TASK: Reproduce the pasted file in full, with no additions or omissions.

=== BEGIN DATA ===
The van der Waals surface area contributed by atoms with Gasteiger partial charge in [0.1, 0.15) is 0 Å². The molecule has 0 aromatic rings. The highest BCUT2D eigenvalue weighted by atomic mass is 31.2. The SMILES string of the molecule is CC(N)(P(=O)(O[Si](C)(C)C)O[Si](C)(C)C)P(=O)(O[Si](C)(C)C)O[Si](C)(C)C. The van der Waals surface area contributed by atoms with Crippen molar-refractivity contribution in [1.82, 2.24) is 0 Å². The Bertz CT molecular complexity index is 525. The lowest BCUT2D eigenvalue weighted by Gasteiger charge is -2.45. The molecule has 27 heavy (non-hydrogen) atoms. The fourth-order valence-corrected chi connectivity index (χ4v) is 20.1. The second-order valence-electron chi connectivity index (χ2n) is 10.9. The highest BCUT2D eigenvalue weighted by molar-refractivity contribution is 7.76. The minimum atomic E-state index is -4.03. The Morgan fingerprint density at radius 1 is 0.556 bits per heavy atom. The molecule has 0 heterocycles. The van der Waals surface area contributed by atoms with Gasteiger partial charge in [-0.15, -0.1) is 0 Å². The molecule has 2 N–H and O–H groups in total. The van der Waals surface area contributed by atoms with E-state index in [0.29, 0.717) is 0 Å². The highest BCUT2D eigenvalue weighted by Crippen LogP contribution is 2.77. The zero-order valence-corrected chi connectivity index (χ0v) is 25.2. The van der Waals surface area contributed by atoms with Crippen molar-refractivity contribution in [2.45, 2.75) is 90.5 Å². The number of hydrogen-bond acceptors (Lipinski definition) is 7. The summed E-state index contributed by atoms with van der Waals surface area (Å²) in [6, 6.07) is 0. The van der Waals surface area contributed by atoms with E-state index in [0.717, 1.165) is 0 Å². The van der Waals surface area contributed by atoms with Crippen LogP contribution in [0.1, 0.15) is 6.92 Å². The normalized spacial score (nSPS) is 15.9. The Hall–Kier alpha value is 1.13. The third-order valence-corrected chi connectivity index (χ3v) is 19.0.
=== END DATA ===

The van der Waals surface area contributed by atoms with Gasteiger partial charge in [0.1, 0.15) is 0 Å². The molecule has 0 aromatic rings. The highest BCUT2D eigenvalue weighted by atomic mass is 31.2. The SMILES string of the molecule is CC(N)(P(=O)(O[Si](C)(C)C)O[Si](C)(C)C)P(=O)(O[Si](C)(C)C)O[Si](C)(C)C. The van der Waals surface area contributed by atoms with Crippen molar-refractivity contribution in [1.82, 2.24) is 0 Å². The Bertz CT molecular complexity index is 525. The lowest BCUT2D eigenvalue weighted by Gasteiger charge is -2.45. The molecule has 27 heavy (non-hydrogen) atoms. The fourth-order valence-corrected chi connectivity index (χ4v) is 20.1. The second-order valence-electron chi connectivity index (χ2n) is 10.9. The highest BCUT2D eigenvalue weighted by molar-refractivity contribution is 7.76. The minimum atomic E-state index is -4.03. The Morgan fingerprint density at radius 1 is 0.556 bits per heavy atom. The molecule has 0 heterocycles. The van der Waals surface area contributed by atoms with Gasteiger partial charge in [-0.15, -0.1) is 0 Å². The molecule has 2 N–H and O–H groups in total. The van der Waals surface area contributed by atoms with E-state index in [0.29, 0.717) is 0 Å². The highest BCUT2D eigenvalue weighted by Crippen LogP contribution is 2.77. The zero-order valence-corrected chi connectivity index (χ0v) is 25.2. The van der Waals surface area contributed by atoms with Crippen molar-refractivity contribution in [2.45, 2.75) is 90.5 Å². The number of hydrogen-bond acceptors (Lipinski definition) is 7. The summed E-state index contributed by atoms with van der Waals surface area (Å²) in [6, 6.07) is 0. The van der Waals surface area contributed by atoms with E-state index in [0.717, 1.165) is 0 Å². The van der Waals surface area contributed by atoms with Crippen LogP contribution in [0.1, 0.15) is 6.92 Å². The normalized spacial score (nSPS) is 15.9. The Hall–Kier alpha value is 1.13. The third-order valence-corrected chi connectivity index (χ3v) is 19.0.